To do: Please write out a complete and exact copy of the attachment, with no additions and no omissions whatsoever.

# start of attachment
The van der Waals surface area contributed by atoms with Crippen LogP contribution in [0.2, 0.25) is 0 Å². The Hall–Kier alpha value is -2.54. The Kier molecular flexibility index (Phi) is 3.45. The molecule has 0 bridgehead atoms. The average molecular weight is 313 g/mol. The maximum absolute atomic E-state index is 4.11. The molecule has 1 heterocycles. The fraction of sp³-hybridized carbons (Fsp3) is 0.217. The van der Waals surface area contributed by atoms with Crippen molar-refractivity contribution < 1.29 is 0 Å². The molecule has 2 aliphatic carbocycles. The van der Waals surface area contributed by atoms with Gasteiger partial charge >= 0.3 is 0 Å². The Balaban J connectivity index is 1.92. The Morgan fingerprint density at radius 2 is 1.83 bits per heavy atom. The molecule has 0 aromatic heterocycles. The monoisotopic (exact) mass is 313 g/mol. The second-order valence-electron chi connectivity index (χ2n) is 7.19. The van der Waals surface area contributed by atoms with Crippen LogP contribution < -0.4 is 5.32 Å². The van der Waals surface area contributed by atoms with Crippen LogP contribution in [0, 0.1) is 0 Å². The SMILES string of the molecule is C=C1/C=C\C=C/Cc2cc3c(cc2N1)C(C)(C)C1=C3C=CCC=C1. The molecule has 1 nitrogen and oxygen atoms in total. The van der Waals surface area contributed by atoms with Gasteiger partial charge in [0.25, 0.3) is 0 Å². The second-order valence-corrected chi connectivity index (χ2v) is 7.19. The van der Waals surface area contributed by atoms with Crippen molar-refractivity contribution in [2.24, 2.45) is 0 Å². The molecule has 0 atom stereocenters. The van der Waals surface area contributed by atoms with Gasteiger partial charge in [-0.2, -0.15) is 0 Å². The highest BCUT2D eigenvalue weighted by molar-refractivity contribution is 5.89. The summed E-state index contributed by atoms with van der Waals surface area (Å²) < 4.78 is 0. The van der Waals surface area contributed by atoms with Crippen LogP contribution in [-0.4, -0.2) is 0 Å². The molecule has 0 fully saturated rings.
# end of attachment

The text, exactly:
The van der Waals surface area contributed by atoms with Crippen LogP contribution in [0.2, 0.25) is 0 Å². The Hall–Kier alpha value is -2.54. The Kier molecular flexibility index (Phi) is 3.45. The molecule has 0 bridgehead atoms. The average molecular weight is 313 g/mol. The maximum absolute atomic E-state index is 4.11. The molecule has 1 heterocycles. The fraction of sp³-hybridized carbons (Fsp3) is 0.217. The van der Waals surface area contributed by atoms with Crippen molar-refractivity contribution < 1.29 is 0 Å². The molecule has 2 aliphatic carbocycles. The van der Waals surface area contributed by atoms with Gasteiger partial charge >= 0.3 is 0 Å². The Balaban J connectivity index is 1.92. The Morgan fingerprint density at radius 2 is 1.83 bits per heavy atom. The molecule has 0 aromatic heterocycles. The monoisotopic (exact) mass is 313 g/mol. The second-order valence-electron chi connectivity index (χ2n) is 7.19. The van der Waals surface area contributed by atoms with Crippen LogP contribution < -0.4 is 5.32 Å². The van der Waals surface area contributed by atoms with Crippen LogP contribution in [0, 0.1) is 0 Å². The SMILES string of the molecule is C=C1/C=C\C=C/Cc2cc3c(cc2N1)C(C)(C)C1=C3C=CCC=C1. The molecule has 1 nitrogen and oxygen atoms in total. The van der Waals surface area contributed by atoms with Gasteiger partial charge in [0.25, 0.3) is 0 Å². The second-order valence-corrected chi connectivity index (χ2v) is 7.19. The van der Waals surface area contributed by atoms with Crippen molar-refractivity contribution in [2.24, 2.45) is 0 Å². The molecule has 0 atom stereocenters. The van der Waals surface area contributed by atoms with Gasteiger partial charge in [-0.2, -0.15) is 0 Å². The highest BCUT2D eigenvalue weighted by molar-refractivity contribution is 5.89. The summed E-state index contributed by atoms with van der Waals surface area (Å²) < 4.78 is 0. The van der Waals surface area contributed by atoms with Crippen LogP contribution in [-0.4, -0.2) is 0 Å². The molecule has 0 fully saturated rings.